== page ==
In a Circular No 27/01/2018-GST dated 4th January 2018, the Ministry of Finance has attempted to clarify certain issues on the levy of GST for specified services.
- Accommodation Services
The Circular clarifies that GST would be levied on the tariff published anywhere. In case the actual amount charged differs from the published tariff, GST would be charged on the actual amount charged. If tariff changes between booking and actual usage, GST would be charged on the published tariff at the time of supply (which, one should assume, would be the time of booking).
Somewhere else in the Circular, it has been stated that Price/ declared tariff does not include taxes and that Room rent in hospitals is exempt. Any service by way of serving of food or drinks including by a bakery qualifies under section 10 (1) (b) of CGST Act and hence GST rate of composition levy for the same would be 5%.
A final clarification on accommodation services states that homestays with a turnover below the threshold of Rs 20 lakhs who provide accommodation services through electronic commerce operators, need not take out a GST registration.
- Casinos and Gambling
The Circular clarifies that GST would be charged @ 28% on the value of admission fees and the total bet value.
- Race Clubs
In the Circular, the Tax Research Unit clarifies that GST would be leviable on the entire bet value i.e. total of face value of any or all bets paid into the totalisator or placed with licensed book makers, as the case may be. As an Illustration, they clarify that if the entire bet value is Rs. 100, GST leviable will be Rs. 28/-.
A critique by GST Garage
The value on which casinos and race clubs have to charge tax has always been unclear. This can be attributed to the needless attempt to frame valuation rules for services way back in 2004. Prior to this, service tax laws had the concept of “ Gross Amount Charged” which should ideally be what GST should be paid on. Casinos and race clubs charge only the entry fee while they collect the other betting money on behalf of the customers. Soon, both these issues are going to land up in the courts. The GST Council would do well to prevent long-winded litigation by removing the valuation requirement for services and going back to the concept of “gross amount charged for services rendered”.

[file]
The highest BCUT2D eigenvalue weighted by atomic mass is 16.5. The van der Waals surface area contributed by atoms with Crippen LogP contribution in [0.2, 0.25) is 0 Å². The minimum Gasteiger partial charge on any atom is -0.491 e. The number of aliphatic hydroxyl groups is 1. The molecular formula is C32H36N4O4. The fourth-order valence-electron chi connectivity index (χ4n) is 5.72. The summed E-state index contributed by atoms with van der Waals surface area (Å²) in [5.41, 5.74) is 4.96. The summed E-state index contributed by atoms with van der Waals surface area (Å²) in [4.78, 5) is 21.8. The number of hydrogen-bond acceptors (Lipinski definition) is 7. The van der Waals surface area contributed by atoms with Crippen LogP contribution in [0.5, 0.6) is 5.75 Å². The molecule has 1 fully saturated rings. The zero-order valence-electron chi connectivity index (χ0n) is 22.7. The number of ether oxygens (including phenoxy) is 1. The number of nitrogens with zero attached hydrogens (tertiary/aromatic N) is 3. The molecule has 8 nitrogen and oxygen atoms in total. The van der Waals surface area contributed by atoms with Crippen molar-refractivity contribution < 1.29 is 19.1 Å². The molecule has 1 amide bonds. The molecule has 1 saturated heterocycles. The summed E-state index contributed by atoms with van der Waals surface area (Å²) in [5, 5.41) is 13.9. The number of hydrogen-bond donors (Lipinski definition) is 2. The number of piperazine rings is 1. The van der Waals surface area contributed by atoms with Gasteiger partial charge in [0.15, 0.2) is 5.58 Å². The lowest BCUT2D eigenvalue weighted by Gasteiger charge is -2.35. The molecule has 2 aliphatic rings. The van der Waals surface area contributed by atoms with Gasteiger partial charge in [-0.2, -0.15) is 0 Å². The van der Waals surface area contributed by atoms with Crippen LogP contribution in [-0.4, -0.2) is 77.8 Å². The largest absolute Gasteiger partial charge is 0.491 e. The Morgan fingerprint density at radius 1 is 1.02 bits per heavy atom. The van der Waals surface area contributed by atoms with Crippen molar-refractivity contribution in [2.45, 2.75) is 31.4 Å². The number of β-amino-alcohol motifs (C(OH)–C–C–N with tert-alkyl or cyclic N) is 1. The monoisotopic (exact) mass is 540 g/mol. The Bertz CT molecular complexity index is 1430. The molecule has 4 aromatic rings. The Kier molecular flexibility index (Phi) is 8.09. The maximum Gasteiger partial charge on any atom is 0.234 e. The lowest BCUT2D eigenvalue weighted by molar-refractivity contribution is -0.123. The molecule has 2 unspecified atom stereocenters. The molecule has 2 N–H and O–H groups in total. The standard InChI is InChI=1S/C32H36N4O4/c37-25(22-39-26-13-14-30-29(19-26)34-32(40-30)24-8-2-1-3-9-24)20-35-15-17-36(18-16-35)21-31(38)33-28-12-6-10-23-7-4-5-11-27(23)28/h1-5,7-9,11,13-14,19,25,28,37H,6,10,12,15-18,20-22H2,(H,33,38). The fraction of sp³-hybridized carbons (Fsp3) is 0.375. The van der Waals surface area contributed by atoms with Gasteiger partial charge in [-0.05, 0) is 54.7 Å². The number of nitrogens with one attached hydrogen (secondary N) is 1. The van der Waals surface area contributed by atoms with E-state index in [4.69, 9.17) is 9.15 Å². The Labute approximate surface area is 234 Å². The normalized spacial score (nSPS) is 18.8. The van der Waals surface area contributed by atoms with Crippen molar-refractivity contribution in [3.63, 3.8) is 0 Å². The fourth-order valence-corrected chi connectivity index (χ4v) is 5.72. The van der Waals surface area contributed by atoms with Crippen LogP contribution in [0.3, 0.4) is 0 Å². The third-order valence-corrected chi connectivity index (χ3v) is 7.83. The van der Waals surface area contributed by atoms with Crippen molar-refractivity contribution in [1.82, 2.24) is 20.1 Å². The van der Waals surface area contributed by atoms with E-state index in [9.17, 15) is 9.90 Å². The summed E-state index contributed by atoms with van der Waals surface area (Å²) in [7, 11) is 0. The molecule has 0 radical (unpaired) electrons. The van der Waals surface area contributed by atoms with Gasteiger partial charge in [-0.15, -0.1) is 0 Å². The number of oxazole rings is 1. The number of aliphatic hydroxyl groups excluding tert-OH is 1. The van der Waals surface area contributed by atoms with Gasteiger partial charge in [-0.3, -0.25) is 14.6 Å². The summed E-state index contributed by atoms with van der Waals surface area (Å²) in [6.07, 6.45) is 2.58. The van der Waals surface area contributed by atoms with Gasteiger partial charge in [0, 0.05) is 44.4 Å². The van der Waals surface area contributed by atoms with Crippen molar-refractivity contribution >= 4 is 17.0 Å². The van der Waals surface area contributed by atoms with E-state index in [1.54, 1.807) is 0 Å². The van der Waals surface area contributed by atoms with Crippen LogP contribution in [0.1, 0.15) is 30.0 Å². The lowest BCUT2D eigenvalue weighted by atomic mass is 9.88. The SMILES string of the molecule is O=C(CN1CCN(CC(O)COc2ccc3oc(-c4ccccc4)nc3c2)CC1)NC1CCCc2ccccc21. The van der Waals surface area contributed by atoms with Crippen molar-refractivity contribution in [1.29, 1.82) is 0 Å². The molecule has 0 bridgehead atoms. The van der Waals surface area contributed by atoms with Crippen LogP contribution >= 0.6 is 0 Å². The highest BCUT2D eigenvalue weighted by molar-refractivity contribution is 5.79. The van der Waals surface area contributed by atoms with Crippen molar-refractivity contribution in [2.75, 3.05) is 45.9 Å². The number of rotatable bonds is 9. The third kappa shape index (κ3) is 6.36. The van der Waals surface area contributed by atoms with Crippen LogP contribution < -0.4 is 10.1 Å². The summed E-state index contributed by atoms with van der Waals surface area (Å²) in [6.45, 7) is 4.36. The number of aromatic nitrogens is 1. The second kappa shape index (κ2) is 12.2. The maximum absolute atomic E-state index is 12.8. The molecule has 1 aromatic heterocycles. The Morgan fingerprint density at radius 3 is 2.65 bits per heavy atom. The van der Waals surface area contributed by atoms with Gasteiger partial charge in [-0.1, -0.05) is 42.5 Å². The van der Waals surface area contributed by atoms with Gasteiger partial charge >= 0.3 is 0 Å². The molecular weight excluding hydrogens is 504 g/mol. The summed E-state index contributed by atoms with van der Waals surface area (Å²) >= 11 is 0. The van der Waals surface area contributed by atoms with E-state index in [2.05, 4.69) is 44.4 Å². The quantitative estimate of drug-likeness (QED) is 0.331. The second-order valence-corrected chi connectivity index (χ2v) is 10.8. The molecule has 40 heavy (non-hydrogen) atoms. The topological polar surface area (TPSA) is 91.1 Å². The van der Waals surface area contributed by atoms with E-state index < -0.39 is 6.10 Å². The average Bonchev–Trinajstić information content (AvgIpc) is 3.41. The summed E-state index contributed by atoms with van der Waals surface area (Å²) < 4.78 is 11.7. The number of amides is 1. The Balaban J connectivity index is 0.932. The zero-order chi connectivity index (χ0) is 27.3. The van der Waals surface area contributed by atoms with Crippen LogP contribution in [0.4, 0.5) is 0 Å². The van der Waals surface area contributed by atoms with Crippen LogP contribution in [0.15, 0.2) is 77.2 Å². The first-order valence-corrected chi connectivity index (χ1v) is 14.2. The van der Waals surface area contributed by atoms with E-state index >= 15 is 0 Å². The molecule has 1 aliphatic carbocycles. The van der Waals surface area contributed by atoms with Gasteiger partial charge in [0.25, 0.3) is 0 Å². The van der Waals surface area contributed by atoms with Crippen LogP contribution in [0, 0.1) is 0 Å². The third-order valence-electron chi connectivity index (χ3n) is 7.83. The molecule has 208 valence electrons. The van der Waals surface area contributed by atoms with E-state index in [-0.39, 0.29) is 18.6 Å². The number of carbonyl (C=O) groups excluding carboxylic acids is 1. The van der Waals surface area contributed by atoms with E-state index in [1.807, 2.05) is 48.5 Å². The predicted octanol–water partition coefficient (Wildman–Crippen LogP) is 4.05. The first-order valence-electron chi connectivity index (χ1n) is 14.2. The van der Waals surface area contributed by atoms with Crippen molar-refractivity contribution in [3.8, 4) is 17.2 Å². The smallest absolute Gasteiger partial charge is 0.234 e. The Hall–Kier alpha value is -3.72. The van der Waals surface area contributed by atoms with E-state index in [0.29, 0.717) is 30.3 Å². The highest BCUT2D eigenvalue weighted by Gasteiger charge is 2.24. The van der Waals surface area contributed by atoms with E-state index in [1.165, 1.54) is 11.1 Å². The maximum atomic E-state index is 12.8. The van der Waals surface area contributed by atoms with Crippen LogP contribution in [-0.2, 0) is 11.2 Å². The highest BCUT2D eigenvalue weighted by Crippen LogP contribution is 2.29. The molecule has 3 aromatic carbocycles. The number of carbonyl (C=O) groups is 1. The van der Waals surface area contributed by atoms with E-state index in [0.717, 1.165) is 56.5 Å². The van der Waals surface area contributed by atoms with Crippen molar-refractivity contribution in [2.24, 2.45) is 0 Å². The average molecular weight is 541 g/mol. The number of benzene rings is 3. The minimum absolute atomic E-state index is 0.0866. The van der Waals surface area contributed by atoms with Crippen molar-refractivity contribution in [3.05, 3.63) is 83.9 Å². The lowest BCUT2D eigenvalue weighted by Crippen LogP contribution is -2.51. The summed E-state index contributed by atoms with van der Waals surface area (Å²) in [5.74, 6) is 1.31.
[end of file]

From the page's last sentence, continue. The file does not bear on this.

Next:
- 4. Publishing/Printing/Selling of books
A lot of questions were asked on whether the following activities were supply of goods or a supply of services:
- The books are printed/ published/ sold on procuring copyright from the author or his legal heir
- The books are printed/ published/ sold against a specific brand name
- The books are printed/ published/ sold on paying copyright fees to a foreign publisher for publishing Indian edition (same language) of foreign books
- The books are printed/ published/ sold on paying copyright fees to a foreign publisher for publishing Indian language edition (translated).
To all the above questions, the Circular has only one answer:
The supply of books shall be treated as supply of goods as long as the supplier
owns the books and has the legal rights to sell those books on his own account.
A critique by GST Garage
A very simple response to lots of questions! However, the response does not clarify who is the supplier. For instance, who would be the supplier if an author decides to self-publish a book through a publisher?
- Legal Services:
The Circular ends by stating that in case of legal services including representational services provided by an advocate including a senior advocate to a business entity, GST is required to be paid by the recipient of the service under reverse charge mechanism, i.e. the business entity.